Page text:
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Telemaco Signorini

Telemaco Signorini

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Telemaco Signorini (Italian pronunciation: [teˈlɛːmako siɲɲoˈriːni]; August 18, 1835 – February 1, 1901) was an Italian artist who belonged to the group known as the Macchiaioli.


He was born in the Santa Croce quarter of Florence, and showed an early inclination toward the study of literature, but with the encouragement of his father, Giovanni Signorini (1808-1864), a court painter for the Grand Duke of Tuscany, he decided instead to study painting. In 1852 he enrolled at the Florentine Academy, and by 1854 he was painting landscapes en plein air. The following year he exhibited for the first time, showing paintings inspired by the works of Walter Scott and Machiavelli at the Società Promotrice delle Belle Arti.


In 1855, he began frequenting the Caffè Michelangiolo in Florence, where he met Giovanni Fattori, Silvestro Lega, Saverio Altamura and several other Tuscan artists who would soon be dubbed the Macchiaioli. The Macchiaioli, dissatisfied with the antiquated conventions taught by the Italian academies of art, started painting outdoors in order to capture natural light, shade, and color. They were forerunners of the Impressionists who, beginning in the 1860s, would pursue similar aims in France.


Signorini was a volunteer in the Second Italian War of Independence in 1859, and afterwards painted military scenes which he exhibited in 1860 and 1861. He made his first trip outside Italy in 1861 when he visited Paris, to which he would often return in the decades that followed. There he met Degas and a group of expatriate Italian artists in his orbit, including Giovanni Boldini, Giuseppe De Nittis, and Federico Zandomeneghi; unlike them, however, Signorini remained rooted in Italy. He became not only one of the leading painters of the Macchiaioli, but also their leading polemicist. Art historian Giuliano Matteucci has written: "If we acknowledge Fattori and Lega as the major creative figures of the macchiaioli, then Signorini must surely be recognized as their 'deus ex machine'", describing his role as "that of catalyst and energetic doctrinarian. In transforming attention away from history painting and the academic portrait towards a new poetical interpretation of natural landscape, the part of Signorini was of fundamental consequence to macchiaioli painting."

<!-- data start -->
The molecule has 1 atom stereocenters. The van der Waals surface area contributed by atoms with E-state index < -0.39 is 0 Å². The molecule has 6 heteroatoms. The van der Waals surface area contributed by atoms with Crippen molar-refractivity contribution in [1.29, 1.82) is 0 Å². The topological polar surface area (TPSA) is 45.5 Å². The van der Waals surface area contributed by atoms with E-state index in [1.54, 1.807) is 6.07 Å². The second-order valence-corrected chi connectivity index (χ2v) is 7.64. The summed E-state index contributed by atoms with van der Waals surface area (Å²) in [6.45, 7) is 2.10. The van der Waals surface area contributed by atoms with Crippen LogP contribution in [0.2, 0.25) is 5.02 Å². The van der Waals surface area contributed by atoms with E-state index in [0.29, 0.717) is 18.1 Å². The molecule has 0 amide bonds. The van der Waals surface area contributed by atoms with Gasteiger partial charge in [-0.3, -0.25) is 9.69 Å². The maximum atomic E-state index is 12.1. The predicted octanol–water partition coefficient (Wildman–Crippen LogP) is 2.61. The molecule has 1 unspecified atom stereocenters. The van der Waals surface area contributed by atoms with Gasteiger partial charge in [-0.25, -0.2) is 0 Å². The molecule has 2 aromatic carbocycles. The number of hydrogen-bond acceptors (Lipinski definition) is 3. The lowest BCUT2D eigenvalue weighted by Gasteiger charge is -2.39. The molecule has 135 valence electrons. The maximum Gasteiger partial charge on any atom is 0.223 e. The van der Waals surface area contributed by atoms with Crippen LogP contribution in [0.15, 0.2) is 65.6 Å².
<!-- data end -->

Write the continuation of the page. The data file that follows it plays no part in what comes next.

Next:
His presence at exhibitions was frequent and prolific. In 1860, at the Società Promotrice, he exhibited seven paintings, including I Toscani a Calcinato (The Calcined Tuscans). In 1861, he sent to Turin a somewhat polemical The ghetto of Venice. In 1865, he exhibited Le pazze (The Crazy Ones). In 1869 he made a series of etchings, and visited Paris for the second time. In 1870, at the Expositions of Parma and the Società Promotrice, he exhibited November which received a prize. In 1873, he traveled to Paris and London with De Nittis. Signorini exhibited Fuori porta Arianna a Ravenna (Outside the Arianna Gate, Ravenna) at the Exposition of Naples in 1877. His painting L'alzaia (The Towpath, completed in the 1860s) won awards at the Exposition of Vienna of 1874. In 1880, he exhibited in Turin the painting depicting The Ponte Vecchio. In 1881, he traveled to paint in Scotland.

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